Dependency Handling

RPM has multiple types of metadata to describe dependency relationships between packages. The two basic types are Requires and Provides. Requires denote that a package needs something to be present at runtime to work correctly and the package manager is supposed to ensure that requires are met. A single Requires item can specify a package or a virtual provide. RPM Provides are a way to express that a package provides certain capability that other packages might need. In case of Maven packages, the Provides are used to denote that a package contains certain Maven artifact. They add more flexibility to the dependency management as single package can have any number of provides, and they can be moved across different packages without breaking other packages' requires. Provides are usually generated by automatic tools based on the information from the built binaries or package source.

Dependency handling for Maven packages

The Java packaging tooling on Fedora provides automatic Requires and Provides generation for packages built using XMvn. The Provides are based on Maven artifact coordinates of artifacts that were installed by the currenlty being built. They are generated for each subpackage separately. They follow a general format mvn(groupId:artifactId:extension:classifier:version), where the extension is omitted if it’s jar and classifier is omitted if empty. Version is present only for compat artifacts, but the trailing colon has to be present unless it’s a Jar artifact with no classifier.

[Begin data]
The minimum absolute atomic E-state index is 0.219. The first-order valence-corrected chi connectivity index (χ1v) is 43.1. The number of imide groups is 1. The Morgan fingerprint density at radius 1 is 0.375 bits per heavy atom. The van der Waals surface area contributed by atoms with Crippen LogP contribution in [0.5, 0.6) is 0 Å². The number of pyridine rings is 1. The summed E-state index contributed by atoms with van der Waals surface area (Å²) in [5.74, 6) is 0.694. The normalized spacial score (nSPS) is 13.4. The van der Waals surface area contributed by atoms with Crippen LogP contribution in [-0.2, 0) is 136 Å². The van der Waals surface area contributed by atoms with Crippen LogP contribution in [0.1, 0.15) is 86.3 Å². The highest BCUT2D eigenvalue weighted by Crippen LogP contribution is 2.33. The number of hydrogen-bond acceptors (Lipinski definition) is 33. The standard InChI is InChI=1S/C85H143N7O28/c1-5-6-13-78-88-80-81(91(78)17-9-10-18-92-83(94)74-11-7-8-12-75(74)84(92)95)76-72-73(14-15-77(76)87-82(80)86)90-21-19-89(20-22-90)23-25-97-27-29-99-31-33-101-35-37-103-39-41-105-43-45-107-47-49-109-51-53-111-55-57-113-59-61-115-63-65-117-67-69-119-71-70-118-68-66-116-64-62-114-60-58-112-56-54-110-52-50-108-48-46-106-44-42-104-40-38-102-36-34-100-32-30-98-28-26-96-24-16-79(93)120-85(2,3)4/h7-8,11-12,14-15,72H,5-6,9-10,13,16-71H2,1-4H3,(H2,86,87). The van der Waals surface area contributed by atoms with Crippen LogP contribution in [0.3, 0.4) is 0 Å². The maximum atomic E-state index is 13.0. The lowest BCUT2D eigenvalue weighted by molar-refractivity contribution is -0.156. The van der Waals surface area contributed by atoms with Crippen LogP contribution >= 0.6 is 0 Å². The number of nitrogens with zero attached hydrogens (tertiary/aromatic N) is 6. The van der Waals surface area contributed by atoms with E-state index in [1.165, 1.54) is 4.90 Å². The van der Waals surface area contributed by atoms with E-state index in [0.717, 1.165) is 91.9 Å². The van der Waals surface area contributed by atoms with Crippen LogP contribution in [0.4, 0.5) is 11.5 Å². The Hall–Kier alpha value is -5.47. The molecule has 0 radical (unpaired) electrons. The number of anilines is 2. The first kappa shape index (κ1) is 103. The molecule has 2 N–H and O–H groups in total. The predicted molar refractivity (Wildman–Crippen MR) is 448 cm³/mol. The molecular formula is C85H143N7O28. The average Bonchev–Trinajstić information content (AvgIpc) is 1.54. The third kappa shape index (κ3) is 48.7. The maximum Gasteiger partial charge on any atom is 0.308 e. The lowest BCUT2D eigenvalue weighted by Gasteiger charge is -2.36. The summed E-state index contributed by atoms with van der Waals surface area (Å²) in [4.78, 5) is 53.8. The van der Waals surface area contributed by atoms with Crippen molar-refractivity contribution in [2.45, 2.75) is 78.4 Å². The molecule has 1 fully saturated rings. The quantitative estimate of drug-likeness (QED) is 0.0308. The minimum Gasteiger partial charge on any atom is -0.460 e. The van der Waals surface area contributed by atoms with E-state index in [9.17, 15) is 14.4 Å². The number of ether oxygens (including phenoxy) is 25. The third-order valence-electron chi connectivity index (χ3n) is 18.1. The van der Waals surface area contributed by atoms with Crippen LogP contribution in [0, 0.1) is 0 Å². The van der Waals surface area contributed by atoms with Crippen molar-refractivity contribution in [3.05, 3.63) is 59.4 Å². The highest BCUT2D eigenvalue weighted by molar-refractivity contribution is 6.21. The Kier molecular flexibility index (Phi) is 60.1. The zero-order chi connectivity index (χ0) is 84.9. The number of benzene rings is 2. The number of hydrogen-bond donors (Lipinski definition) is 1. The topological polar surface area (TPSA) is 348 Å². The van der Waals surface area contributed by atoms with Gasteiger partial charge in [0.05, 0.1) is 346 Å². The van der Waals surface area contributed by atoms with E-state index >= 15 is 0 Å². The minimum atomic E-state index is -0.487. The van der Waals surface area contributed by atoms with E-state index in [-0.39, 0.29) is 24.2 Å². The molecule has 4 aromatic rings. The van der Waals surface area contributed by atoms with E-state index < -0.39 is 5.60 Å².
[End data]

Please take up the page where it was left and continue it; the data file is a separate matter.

# Example provide for Jar artifact
# Example provide for POM artifact
# Example provide for Jar artifact with classifier

The generated Requires are based on dependencies specified in Maven POMs in the project. Only dependencies with scope set to either compile, runtime or not set at all are used for Requires generation. Requires don’t rely on package names and instead always use virtual provides that were described above, in exactly the same format, in order to be satisfieable by the already existing provides. For packages consisting of multiple subpackages, Requires are generated separately for each subpackage. Additionally, Requires that point to an artifact in a different subpackage of the same source package are generated with exact versions to prevent version mismatches between artifacts belonging to the same project.

The requires generator also always generates Requires on java-headless and javapackages-tools.

Dependency handling for non-Maven packages that ship POM files

If the package is built built using different tool than Apache Maven, but still ships Maven POM(s), the you will still get automatic provides generation if you install the POM using %mvn_artifact and %mvn_install. The requires generation will also be executed but the outcome largely depends on whether the POM contains accurate dependency insformation. If it contains dependency information, you should double check that it’s correct and up-to-date. Otherwise you need to add Requires tags manually as described in the next section.

Dependency handling for non-Maven packages that don’t ship POM files

For packages without POMs it’s necessary to specify Requires tags manually. In order to build the package you needed to specify BuildRequires tags. You Requires tags will therefore likely be a subset of your BuildRequires, excluding build tools and test only dependencies.

Querying Requires and Provides of built packages

The generated Requires and Provides of built packages can be queried using rpm:

rpm -qp --provides path/to/example-1.0.noarch.rpm
rpm -qp --requires path/to/example-1.0.noarch.rpm
Generating BuildRequires

While Requires and Provides are automated for Maven projects, BuildRequires still remain a manual task. However, it can be at least a bit simplified. XMvn ships a script xmvn-builddep that takes a build.log output from mock and prints maven-style BuildRequires on artifacts that were actually used during the build. It doesn’t help you to figure out what the BuildRequires are before you actually build it, but it may help you to have a minimal set of BuildRequires that are less likely to break, as they don’t rely on transitive dependencies.